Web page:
The rains and winds from Tropical Storm Isidore and Hurricane Lili already have done nearly $300 million in damage to Louisiana crops, and farmers don't need even more rain right now, the experts say.
State climatologist Jay Grymes said this weekend's rains are caused by an upper level flow coupled with a frontal boundary that won't go away. In normal years, October fronts are relatively dry and "whistle on through," he said. This system is "not rare, but unusual."
In addition, Grymes said Louisiana farmers unfortunately won't see drying anytime soon, although he pointed out, "The early to mid part of next week might get a break from the wet stuff."
Another weekend of rain across Louisiana is putting a heavy damper on the state's soybean harvest, according to David Lanclos, a soybean specialist with the LSU AgCenter who is stationed at the Dean Lee Research Station near Alexandria.
"The story's all the same," Lanclos said of the situation across the state. "There's a lot of acreage in the field, and we're sitting on a small disaster."
Lanclos said Louisiana farmers have 25 percent to 30 percent of the soybean acreage still unharvested, and persistent rains have kept them out of the fields.
The soybean specialist said as much as 10 percent of the unharvested soybean acreage was ready for harvest before Hurricane Lili and still remains in the fields.
"Right now, we're looking at a minimum 10 percent damage," Lanclos said, citing mold, soybeans sprouting in the pods and pods opening and spilling their seed on the ground as some of the problems.
Lanclos said the problems are more severe in south Louisiana, where Tropical Storm Isidore and Hurricane Lili limited harvest more than in the northern part of the state.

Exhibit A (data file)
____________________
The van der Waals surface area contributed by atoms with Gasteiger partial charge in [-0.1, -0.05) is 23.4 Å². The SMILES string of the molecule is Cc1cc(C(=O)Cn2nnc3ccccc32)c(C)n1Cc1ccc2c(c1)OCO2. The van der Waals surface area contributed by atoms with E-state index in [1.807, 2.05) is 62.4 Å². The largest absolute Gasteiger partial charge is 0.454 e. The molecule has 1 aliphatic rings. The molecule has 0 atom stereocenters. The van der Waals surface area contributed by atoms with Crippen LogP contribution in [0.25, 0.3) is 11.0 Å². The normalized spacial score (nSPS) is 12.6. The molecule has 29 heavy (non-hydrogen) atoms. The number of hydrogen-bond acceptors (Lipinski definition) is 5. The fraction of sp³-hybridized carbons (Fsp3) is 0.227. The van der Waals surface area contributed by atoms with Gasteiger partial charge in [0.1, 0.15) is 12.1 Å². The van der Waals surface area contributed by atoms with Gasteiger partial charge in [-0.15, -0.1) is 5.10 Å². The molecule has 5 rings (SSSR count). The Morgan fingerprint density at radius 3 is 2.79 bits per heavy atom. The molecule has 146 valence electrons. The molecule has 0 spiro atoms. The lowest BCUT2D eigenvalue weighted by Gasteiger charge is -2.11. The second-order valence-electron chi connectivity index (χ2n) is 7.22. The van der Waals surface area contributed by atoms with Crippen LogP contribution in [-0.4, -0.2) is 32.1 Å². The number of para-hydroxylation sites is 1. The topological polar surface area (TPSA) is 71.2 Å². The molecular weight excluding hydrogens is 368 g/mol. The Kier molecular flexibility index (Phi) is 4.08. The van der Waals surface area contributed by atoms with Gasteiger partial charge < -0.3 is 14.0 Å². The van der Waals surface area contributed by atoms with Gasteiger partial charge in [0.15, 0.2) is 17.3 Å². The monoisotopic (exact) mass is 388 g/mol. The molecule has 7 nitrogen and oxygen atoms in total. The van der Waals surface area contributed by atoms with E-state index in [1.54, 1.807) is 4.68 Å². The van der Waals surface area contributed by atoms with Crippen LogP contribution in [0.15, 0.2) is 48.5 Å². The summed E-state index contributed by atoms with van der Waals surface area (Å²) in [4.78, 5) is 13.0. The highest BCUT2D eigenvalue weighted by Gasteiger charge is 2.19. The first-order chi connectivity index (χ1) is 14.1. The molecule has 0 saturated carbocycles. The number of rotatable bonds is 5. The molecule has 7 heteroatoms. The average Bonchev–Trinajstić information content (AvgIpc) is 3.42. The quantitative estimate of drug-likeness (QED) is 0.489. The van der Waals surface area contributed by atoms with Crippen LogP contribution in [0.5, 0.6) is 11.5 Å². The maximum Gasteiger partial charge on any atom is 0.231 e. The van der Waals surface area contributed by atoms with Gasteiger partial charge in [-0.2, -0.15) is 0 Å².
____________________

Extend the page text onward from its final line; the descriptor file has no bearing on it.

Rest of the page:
Lanclos estimates farmers will see their yields reduced an average 25 percent from what they would have had if the rains had not come at the wrong time for farmers.
Sugarcane farmers aren't faring any better, said Ben Legendre, the LSU AgCenter's sugarcane specialist, who is stationed at its Sugarcane Research Station in St. Gabriel. They're facing the combination of plants knocked down by Hurricane Lili and persistent rains that are making harvest difficult.
"Rains don't stop sugarcane harvest," Legendre said. "With sugarcane, you have to harvest every day - seven days a week."
He said most mills are running two weeks behind, however, because of excessive mud and "trash" coming in with the harvested cane.
With sugarcane, the whole plant is harvested. Because some of the crop is laying on the ground, harvesters are set so low to the ground that they're picking up mud, which is causing problems at the mills, Legendre said.
"The recovery of sugar per ton of cane is down 10 percent to 20 percent from the past year," he said.
Harvest problems also are putting a strain on the equipment, Legendre said. Overheating has caused fires in at least a couple of combines used in harvesting cane - and one of those expensive pieces of equipment was destroyed, he said.
Joel Faircloth, the LSU AgCenter's cotton specialist stationed at the Scott Research and Education Center in Winnsboro, said the rain has been detrimental for the state's cotton crop, as well. But just how bad the damage will turn out to be remains to be seen, Faircloth said.
"Cotton farmers can't get in the fields to pick anything," Faircloth said. "The rain is definitely hurting quality, as well as quantity. And defoliation has been very difficult."
Faircloth explained cotton farmers won't know just how bad the damage is until they can get back in the fields, which could be as late as early- to mid-November.
"About 60 percent of the cotton has been picked in northeastern Louisiana," he said. "Since Tropical Storm Isidore hit, we've had just a few days we could get in the fields."
Charlie Noble, a Richland Parish cotton farmer, said that since the storms have come in, farmers have seen a reduction in yield.
"There's been cotton falling off the plant and bolls that have been damaged, making it difficult to harvest," Noble said. "The conditions in the fields also are making it difficult for farmers to get machinery in their fields to pick.
"This is a very serious problem for farmers in Northeast Louisiana," Noble added, stressing, "Some haven't even gotten 50 percent of their crop picked. We're hoping for a break in the weather here."